NEW YORK (GenomeWeb) – The National Institute on Drug Abuse and the National Center for Complementary and Integrative Health have earmarked roughly $2.8 million in fiscal year 2017 to fund a series of small business grants supporting the development of laboratory and diagnostics tools for microbiome-brain research.
Recent studies suggest a link between human microbiome function and neurodegenerative, neurodevelopmental, and behavioral diseases, but technological hurdles continue to hamper deeper investigations into the microbiome and its roles in the central nervous system, according to NIDA and the NCCIH funding announcements
Key among these challenges are a limited state of knowledge about how the microbiome contributes to brain diseases, poor stability of samples for microbiome analysis, the costs involved in microbiome analysis, and the time and labor involved in microbiome monitoring.
"Addressing technological gaps in microbiome research would allow researchers to perform the integrative analysis of the human microbiome; to improve our knowledge regarding the pool of mobile genetic and metabolomic elements associated with the human gut microbiome and [substance use disorders]; and to create databases or catalogs of bacterial metagenomics associated with [substance use disorders] and other CNS conditions," the agencies said.
To that end, the NIDA and the NCCIH have issued announcements for two related Small Business Innovation Research and Small Business Technology Transfer grant opportunities that will fund the development and commercialization of new lab and diagnostic technologies and products to enhance microbiome research in neuroscience.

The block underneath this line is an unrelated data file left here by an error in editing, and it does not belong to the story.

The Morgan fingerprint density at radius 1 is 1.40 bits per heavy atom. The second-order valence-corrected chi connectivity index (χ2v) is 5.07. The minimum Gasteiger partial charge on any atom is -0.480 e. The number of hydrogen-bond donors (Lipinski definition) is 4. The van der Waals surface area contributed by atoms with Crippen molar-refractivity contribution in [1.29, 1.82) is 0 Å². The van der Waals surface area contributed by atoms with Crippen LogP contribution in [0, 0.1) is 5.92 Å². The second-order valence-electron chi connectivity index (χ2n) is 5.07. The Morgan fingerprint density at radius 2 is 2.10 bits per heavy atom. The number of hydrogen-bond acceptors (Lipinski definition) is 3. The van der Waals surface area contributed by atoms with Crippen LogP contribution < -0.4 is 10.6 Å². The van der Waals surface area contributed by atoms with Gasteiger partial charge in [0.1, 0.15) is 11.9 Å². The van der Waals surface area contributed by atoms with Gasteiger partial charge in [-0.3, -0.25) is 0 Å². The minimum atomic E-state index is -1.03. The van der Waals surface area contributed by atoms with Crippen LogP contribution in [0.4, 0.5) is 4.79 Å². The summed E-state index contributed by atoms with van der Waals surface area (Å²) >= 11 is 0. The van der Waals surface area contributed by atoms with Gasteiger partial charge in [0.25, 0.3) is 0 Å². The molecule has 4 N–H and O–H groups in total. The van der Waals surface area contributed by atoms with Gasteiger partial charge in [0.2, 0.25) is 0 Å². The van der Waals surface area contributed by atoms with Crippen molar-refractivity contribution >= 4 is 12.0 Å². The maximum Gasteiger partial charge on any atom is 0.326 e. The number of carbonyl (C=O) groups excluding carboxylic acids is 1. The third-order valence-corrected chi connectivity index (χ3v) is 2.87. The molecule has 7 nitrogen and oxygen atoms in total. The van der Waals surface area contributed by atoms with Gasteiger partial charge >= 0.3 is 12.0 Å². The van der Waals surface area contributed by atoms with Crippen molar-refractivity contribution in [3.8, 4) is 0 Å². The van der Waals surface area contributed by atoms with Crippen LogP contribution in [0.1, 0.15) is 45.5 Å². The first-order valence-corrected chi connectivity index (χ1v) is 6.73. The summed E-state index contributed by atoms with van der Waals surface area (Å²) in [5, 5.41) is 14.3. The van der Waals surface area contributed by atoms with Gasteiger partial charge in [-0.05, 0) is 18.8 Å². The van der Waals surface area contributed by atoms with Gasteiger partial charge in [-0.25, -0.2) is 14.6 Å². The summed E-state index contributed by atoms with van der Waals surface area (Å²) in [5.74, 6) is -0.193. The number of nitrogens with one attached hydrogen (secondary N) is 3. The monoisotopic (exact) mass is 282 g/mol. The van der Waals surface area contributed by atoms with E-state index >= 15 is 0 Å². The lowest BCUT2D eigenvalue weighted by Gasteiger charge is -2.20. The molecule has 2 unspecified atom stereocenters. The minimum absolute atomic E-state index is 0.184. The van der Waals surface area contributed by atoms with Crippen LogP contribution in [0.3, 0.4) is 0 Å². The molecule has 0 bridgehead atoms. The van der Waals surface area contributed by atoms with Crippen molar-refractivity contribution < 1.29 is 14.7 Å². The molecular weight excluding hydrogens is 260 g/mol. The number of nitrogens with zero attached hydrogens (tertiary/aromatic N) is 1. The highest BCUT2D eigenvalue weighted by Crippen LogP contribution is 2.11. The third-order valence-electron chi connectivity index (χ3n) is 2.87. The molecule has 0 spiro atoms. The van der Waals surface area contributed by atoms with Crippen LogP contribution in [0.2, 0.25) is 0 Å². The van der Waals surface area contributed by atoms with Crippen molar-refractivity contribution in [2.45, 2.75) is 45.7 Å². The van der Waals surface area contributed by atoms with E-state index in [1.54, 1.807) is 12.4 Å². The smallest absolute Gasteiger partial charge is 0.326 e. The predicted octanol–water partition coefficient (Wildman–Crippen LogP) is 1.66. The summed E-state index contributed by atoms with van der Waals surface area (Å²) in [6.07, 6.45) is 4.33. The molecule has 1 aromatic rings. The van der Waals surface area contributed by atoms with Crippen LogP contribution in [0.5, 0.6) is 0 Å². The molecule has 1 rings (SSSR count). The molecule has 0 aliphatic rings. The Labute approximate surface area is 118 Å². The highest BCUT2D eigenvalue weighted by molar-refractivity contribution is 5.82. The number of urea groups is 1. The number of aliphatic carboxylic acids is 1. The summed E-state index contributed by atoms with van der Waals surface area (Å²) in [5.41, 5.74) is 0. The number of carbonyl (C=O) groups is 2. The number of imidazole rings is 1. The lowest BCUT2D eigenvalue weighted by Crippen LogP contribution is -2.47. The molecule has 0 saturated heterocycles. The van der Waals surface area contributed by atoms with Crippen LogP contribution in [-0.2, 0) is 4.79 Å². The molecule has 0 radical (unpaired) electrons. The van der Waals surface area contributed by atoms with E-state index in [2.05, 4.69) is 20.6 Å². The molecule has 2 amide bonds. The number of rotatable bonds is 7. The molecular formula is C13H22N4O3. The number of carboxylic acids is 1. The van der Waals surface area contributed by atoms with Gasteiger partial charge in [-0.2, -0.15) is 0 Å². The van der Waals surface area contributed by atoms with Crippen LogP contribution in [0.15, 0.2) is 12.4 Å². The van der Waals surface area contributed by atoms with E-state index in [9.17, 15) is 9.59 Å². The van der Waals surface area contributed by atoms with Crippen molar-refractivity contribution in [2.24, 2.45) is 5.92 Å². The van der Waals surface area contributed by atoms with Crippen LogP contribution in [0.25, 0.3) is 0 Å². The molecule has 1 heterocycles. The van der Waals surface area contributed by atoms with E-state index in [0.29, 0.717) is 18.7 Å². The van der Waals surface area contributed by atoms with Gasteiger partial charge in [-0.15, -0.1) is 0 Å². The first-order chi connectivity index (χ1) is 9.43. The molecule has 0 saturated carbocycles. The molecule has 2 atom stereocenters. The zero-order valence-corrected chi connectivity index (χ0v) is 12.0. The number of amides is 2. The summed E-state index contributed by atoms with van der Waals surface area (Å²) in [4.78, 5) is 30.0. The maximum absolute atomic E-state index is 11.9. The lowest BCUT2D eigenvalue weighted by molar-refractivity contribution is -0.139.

Under the funding opportunities, the NIDA is seeking projects involving novel analytical tools, technologies, and research resources to study the microbiome including its composition, genetics, and bioactivity. Examples include, but are not limited to, novel high-throughput sequencing approaches; flow cytometry and/or cell sorting technologies; informatics tools and resources; diagnostic tools to isolate, detect, and analyze microbial communities; clinical diagnostics for microbiome analysis, and microbiome biological markers.
The NIDA intends to fund between four and six Phase I STTR grants with a total of $1.6 million, as well as four Phase I SBIR grants worth a total of $600,000, in FY 2017.
Meanwhile, the NCCIH aims to fund research projects developing novel assays for analyzing the bioactivity of, and interactions among, prebiotics, probiotics, and commensal microbiota in modulating gut microbiota to prevent and treat a variety of diseases and disorders including those that may be associated with the brain-gut axis.
The NCCIH intends to commit $125,000 to fund one Phase I STTR grant and $500,000 to fund three Phase I SBIR grants in fiscal 2017.